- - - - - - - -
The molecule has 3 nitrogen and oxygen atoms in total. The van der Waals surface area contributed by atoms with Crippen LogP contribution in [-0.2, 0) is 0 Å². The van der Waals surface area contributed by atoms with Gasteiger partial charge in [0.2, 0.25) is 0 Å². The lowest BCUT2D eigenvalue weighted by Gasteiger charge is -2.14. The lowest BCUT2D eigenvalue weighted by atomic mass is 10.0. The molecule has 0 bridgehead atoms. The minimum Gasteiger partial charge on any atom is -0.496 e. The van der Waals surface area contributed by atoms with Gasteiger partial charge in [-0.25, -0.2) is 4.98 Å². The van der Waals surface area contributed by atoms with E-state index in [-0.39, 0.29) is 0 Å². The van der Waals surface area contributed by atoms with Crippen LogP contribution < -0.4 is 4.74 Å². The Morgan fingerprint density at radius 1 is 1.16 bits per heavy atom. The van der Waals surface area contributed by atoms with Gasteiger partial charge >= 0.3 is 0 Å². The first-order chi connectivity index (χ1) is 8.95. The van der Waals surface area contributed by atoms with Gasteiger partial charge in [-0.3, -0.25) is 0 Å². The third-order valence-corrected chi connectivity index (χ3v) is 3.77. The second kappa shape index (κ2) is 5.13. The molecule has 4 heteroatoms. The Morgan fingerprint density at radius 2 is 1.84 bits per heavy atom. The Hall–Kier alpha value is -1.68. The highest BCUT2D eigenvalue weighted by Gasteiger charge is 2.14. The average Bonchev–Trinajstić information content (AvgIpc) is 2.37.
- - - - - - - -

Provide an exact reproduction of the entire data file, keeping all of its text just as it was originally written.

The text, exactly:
The molecule has 3 nitrogen and oxygen atoms in total. The van der Waals surface area contributed by atoms with Crippen LogP contribution in [-0.2, 0) is 0 Å². The van der Waals surface area contributed by atoms with Gasteiger partial charge in [0.2, 0.25) is 0 Å². The lowest BCUT2D eigenvalue weighted by Gasteiger charge is -2.14. The lowest BCUT2D eigenvalue weighted by atomic mass is 10.0. The molecule has 0 bridgehead atoms. The minimum Gasteiger partial charge on any atom is -0.496 e. The van der Waals surface area contributed by atoms with Gasteiger partial charge in [-0.25, -0.2) is 4.98 Å². The van der Waals surface area contributed by atoms with E-state index in [-0.39, 0.29) is 0 Å². The van der Waals surface area contributed by atoms with Crippen LogP contribution < -0.4 is 4.74 Å². The Morgan fingerprint density at radius 1 is 1.16 bits per heavy atom. The van der Waals surface area contributed by atoms with Gasteiger partial charge >= 0.3 is 0 Å². The first-order chi connectivity index (χ1) is 8.95. The van der Waals surface area contributed by atoms with Gasteiger partial charge in [-0.3, -0.25) is 0 Å². The third-order valence-corrected chi connectivity index (χ3v) is 3.77. The second kappa shape index (κ2) is 5.13. The molecule has 4 heteroatoms. The Morgan fingerprint density at radius 2 is 1.84 bits per heavy atom. The Hall–Kier alpha value is -1.68. The highest BCUT2D eigenvalue weighted by Gasteiger charge is 2.14. The average Bonchev–Trinajstić information content (AvgIpc) is 2.37.